The Department of Communication celebrates 75 years.
In the late 1930s, three faculty members of the University of Missouri Department of English decided they wanted to be speech and theater professors, not English professors who teach speech and theater. In line with the national trend of speech departments splitting from English departments, the University of Missouri Board of Curators approved the formation of the Department of Speech and Dramatic Art May 15, 1940.
From a curriculum of about 12 courses in public speaking, rhetoric, drama and theater history in 1940 to nearly 80 courses in interpersonal and family communication, mass media, organizational communication, and political communication in 2015, the Department of Communication has grown into one of the largest departments in the College of Arts and Science. Communication hasn’t changed — it’s still the process of creating shared meaning — but the department’s approach toward it has evolved significantly during the past 75 years.
Michael Porter, associate professor emeritus of communication, has seen much of that change since he was a young faculty member in 1979. “It was very much an industry‐oriented curriculum. We weren’t there to deal with the social impacts of the media in society,” Porter says. “The faculty we’re hiring now are much more theoretical scholars, much more research‐oriented.”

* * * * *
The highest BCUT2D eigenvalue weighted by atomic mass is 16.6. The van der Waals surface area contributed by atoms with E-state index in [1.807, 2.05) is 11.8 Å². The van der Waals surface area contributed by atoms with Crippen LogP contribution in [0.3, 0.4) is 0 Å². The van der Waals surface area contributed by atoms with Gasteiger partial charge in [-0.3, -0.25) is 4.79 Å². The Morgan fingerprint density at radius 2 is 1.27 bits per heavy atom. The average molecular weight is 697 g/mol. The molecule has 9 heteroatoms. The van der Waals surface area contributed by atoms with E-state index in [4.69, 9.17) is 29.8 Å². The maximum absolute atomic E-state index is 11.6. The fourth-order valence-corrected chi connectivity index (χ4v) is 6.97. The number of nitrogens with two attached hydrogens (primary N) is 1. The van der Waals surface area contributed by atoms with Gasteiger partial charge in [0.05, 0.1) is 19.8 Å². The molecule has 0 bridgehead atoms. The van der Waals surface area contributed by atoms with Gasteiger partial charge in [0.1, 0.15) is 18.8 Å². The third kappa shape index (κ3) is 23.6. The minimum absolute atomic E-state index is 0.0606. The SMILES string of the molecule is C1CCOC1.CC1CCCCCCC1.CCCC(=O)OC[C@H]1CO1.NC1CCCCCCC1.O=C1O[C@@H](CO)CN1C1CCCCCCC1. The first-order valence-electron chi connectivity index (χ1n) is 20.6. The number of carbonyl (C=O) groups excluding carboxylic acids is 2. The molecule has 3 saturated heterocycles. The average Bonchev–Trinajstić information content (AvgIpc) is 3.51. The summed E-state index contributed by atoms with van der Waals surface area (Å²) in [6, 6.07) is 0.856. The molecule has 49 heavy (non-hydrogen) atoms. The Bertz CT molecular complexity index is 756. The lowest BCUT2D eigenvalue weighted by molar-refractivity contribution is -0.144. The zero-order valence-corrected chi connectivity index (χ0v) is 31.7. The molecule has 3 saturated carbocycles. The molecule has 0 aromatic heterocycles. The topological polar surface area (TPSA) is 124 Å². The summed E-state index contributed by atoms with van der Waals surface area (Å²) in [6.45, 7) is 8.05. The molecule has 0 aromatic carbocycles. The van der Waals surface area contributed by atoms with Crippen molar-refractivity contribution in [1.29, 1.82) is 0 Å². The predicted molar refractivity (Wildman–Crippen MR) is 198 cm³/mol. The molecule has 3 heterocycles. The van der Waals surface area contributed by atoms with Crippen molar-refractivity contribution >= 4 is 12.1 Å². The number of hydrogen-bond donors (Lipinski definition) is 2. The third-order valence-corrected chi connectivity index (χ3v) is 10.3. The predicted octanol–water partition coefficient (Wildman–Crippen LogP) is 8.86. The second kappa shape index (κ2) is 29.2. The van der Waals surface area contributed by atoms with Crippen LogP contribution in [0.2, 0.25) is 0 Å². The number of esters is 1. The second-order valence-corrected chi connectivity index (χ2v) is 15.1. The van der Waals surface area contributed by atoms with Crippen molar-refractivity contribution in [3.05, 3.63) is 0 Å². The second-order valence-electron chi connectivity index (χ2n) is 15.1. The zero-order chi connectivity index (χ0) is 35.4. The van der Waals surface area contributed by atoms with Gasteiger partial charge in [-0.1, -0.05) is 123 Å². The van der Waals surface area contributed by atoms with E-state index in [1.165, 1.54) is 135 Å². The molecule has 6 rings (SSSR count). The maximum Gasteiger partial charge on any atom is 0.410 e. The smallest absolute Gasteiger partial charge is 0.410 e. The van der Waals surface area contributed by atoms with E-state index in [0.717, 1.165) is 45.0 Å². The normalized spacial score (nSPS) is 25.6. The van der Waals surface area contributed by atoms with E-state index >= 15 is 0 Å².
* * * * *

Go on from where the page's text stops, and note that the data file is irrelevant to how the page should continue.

The department supports three research institutes, including the Terrorism and Disaster Center, the Political Communication Institute, and the Family Diversity Institute. Communication faculty collaborate with researchers across disciplines in the School of Social Work, the Missouri School of Journalism and the College of Education to tackle social issues and concerns.
“I really see a major movement toward helping to improve the social order by the research that’s done in this department,” says Porter, who retired June 1, 2014, after 35 years at MU, the last four as chair of the department.
During Comm Week April 20–24, 2015, the department will celebrate its 75th birthday. Alumni will return to campus to share their success stories with current students, and undergraduates will display their research projects in a poster session. The celebration will continue through the 2015–16 academic year.